Air quality is crucial to our overall health and quality of life, but most air in the cities and towns we live in is heavily polluted due to traffic, manufacturing and dense population.
Many dwellers believe that their home is safe, boasting better air quality than the outdoor air. In most cases, however, this isn’t true. Indoor air is on average more polluted than the outside. A wide variety of popular household items contribute to the air quality circulating throughout homes today. Here are four common household items in your home that could be polluting the air that you and your family breathes in daily.
1. The HVAC System
Your home’s heating and cooling system – or HVAC – can contribute to your home’s indoor air quality. If these filters are not replaced regularly, or the unit isn’t properly maintained, the unit can spread dust particles, allergens and other pollutants around your home. We recommend keeping replacement filters on hand so you have them when needed. FilterBuy offers furnace filters for units in a variety of sizes, styles, and brands, with the option to order as many as you need.
Replacing your HVAC filter every three months, as recommended by the Environmental Protection Agency, will allow you to review the condition of the unit when changing the filter. You should also have this system serviced as required to maintain fresh, clean air year-round.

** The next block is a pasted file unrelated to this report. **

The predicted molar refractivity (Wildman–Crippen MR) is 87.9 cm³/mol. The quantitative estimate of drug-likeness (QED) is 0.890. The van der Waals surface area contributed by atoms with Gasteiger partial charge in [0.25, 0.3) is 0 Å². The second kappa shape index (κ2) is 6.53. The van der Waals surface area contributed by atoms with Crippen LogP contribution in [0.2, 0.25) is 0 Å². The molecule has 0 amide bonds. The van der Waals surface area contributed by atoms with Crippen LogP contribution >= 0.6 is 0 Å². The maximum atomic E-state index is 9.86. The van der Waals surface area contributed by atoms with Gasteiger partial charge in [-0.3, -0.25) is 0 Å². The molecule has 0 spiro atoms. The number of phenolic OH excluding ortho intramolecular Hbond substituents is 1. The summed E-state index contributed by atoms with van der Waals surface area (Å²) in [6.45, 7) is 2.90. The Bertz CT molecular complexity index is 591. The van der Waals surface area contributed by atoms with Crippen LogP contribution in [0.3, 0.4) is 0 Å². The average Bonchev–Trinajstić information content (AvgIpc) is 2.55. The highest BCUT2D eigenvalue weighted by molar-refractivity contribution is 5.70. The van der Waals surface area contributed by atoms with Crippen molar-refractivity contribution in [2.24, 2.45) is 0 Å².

2. Tobacco Smoke
If are a smoker or live with one, toxic tobacco smoke can re-enter your home and cause serious damage to your health and those around you even while windows are open. Passive, or second-hand smoking, can cause just as much harm to your body as directly smoking cigarettes since the smoke itself contains over 4,000 chemicals, several that are cancer-causing.
Make a concerted effort to quit and only smoke outside to protect the health and well-being of yourself and others in your home, especially children. Also, avoid replacement products such as e-cigarettes, as these can be just as harmful as traditional tobacco products.
Pets can create indoor air pollution via their fur and skin which sheds allergens that make their way into household dust and on surfaces throughout your house. If your pet sheds often, make sure he or she is groomed regularly to remove any excess hair and damp dust and wet mop your home frequently.
The chemicals in anti-flea products can be inhaled and cause health problems for humans and pets alike. Look for natural flea removal treatments and keep your pet clean at all times. This will help reduce the number of chemicals and allergens in your home.
4. The Stove
The type of stove you use to cook with, as well as the fats and oils used, can impact the quality of air inside your home. Check for gas leaks or improperly ventilated appliances to reduce potential sources of pollution and danger.
Self-cleaning ovens can leach toxic chemicals into the air you breathe, so switch to natural, green and nontoxic alternatives such as baking soda. Be sure your kitchen has adequate stovetop ventilation and locate your dining table a safe distance from the oven if possible.
Air pollution in the home can have a major effect on one’s health. By incorporating these four tips, you’ll rest assured knowing that you have identified potential sources of pollution and are ready to improve the air quality in your home.
This post was sponsored. All thoughts and opinions are our own.
Hello, Ron and Lisa, thank you for all your good work. I have a question and a comment. Is smoke from organic cannabis toxic at all? Or smoke from burning sage for smudging a home? And my mom told me decades ago to always turn the fan on before I turned the gas stove on to minimize the fumes. This was confirmed recently by a repair person who cam e to fix my gas stove and advised me to do the same thing because more gas leaks out in the lighting process than we are aware of.